112882 posts in 2324 days


#3 posted 11-21-2012 04:56 AM

I would do it the easiest way possible,but if you have blue tights and a big “S” on your chest go for it. :))

Check antique stores in Oregon and northern California for the saw.

-- http://artisticwoodstudio.com Custom furniture

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Moron

4724 posts in 2641 days


#4 posted 11-21-2012 05:38 AM

I need a vacation and will come and watch for free

-- "Good artists borrow, great artists steal”…..Picasso

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Wdwerker

333 posts in 981 days


#5 posted 11-21-2012 06:02 AM

Cut it into lengths , use a winch to drag logs up, out, whatever.

-- Fine Custom Woodwork since 1978

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Cosmicsniper

2199 posts in 1906 days


#6 posted 11-21-2012 06:20 AM

I would use dynamite and I would hope that it comes out as a bunch of nice boards. If not, then at least I had fun with dynamite. :)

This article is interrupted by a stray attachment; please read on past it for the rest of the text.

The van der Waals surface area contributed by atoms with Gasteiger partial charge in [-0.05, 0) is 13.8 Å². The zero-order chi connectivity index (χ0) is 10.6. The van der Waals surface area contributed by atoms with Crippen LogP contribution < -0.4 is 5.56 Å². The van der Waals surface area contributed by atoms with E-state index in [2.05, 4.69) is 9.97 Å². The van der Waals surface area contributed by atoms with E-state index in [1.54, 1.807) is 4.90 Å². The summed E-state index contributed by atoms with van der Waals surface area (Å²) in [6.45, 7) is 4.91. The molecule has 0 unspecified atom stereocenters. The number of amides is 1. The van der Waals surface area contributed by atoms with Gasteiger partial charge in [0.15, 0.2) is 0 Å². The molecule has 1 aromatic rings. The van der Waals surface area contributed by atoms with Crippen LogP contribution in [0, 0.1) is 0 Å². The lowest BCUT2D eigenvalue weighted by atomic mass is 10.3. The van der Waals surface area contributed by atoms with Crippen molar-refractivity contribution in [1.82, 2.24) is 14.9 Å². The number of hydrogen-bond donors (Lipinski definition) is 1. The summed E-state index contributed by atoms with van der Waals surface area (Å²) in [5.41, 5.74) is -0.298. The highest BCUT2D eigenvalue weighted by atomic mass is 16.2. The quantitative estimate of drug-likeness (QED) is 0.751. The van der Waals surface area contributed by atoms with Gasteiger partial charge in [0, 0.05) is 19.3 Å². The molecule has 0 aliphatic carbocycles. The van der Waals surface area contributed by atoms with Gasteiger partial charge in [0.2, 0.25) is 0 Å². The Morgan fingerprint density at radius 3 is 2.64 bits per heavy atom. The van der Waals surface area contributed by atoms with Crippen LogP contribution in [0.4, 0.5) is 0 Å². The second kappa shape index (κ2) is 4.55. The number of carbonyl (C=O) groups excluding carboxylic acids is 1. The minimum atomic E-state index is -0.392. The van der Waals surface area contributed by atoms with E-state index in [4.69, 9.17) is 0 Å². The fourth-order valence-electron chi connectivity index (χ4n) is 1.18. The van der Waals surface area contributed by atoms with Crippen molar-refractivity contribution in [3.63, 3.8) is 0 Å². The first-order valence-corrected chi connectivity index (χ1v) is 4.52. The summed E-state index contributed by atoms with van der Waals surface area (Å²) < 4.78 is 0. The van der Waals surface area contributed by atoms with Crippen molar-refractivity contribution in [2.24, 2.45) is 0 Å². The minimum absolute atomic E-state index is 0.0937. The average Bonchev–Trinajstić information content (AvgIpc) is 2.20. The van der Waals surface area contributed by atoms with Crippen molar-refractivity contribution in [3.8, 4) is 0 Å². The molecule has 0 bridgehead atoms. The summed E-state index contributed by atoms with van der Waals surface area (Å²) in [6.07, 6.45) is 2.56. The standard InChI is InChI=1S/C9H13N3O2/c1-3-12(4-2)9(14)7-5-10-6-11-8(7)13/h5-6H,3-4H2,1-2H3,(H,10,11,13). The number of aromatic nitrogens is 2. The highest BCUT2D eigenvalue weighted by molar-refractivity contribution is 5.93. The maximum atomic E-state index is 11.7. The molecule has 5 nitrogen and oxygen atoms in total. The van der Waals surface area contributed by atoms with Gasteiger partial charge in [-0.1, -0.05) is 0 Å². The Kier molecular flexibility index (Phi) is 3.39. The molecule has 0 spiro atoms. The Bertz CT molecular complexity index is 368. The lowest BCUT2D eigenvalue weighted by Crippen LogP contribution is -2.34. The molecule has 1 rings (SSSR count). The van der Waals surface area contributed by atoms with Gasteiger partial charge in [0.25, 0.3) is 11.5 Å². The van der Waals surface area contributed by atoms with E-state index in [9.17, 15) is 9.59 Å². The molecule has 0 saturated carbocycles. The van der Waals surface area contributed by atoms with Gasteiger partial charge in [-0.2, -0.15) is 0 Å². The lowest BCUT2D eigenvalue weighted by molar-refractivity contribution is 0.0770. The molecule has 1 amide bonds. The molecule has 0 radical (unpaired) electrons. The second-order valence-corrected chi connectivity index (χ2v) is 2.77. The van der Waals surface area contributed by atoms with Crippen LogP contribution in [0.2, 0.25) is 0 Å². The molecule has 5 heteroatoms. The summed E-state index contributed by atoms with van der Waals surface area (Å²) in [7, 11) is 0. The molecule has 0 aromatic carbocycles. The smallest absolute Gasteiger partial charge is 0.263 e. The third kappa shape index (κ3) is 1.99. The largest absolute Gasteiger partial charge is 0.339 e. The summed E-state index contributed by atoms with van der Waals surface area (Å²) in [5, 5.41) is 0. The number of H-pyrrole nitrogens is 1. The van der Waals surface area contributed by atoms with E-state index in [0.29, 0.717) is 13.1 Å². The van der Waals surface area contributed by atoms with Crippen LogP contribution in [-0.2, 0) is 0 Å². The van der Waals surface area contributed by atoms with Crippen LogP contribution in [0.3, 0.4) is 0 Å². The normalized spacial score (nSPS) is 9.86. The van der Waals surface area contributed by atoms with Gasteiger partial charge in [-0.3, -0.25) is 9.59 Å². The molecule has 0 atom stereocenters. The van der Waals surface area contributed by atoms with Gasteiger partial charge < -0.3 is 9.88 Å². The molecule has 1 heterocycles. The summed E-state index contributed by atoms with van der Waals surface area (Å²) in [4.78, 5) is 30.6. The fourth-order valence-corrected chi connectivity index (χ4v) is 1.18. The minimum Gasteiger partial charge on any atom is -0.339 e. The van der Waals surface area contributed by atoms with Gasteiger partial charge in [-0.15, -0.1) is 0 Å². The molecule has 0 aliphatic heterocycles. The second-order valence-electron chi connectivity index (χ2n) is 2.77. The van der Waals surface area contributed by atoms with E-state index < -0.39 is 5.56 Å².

-- jay, www.allaboutastro.com

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Moron

4724 posts in 2641 days


#7 posted 11-21-2012 06:32 AM

seriously

its like catchn a frog ?

fun stuff

great challenge ?

I’m in

-- "Good artists borrow, great artists steal”…..Picasso

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nmoussal

2 posts in 760 days


#8 posted 11-21-2012 03:14 PM

I could winch say a 10 or 12 foot length out of the hollow up the hill, but then its still just in the woods, far from roads. does anyone know if any of the oldtimer ripsaw designs were made with a crosscut saw’s handle format? its looking like i will have to modify a pit saw.

View Swyftfeet's profile

Swyftfeet

169 posts in 919 days


#9 posted 11-21-2012 03:46 PM

Know anyone with a tractor? I’ve dragged more than my fair share of trees out of some serious terrain with an old 1948-8n ford…

-- Brian

View langski93's profile

langski93

68 posts in 2180 days


#10 posted 11-21-2012 05:05 PM

You’d be surprised what a team of horses can pull.

-- Langski, New Hampshire

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Nomad62

726 posts in 1706 days


#11 posted 11-21-2012 05:21 PM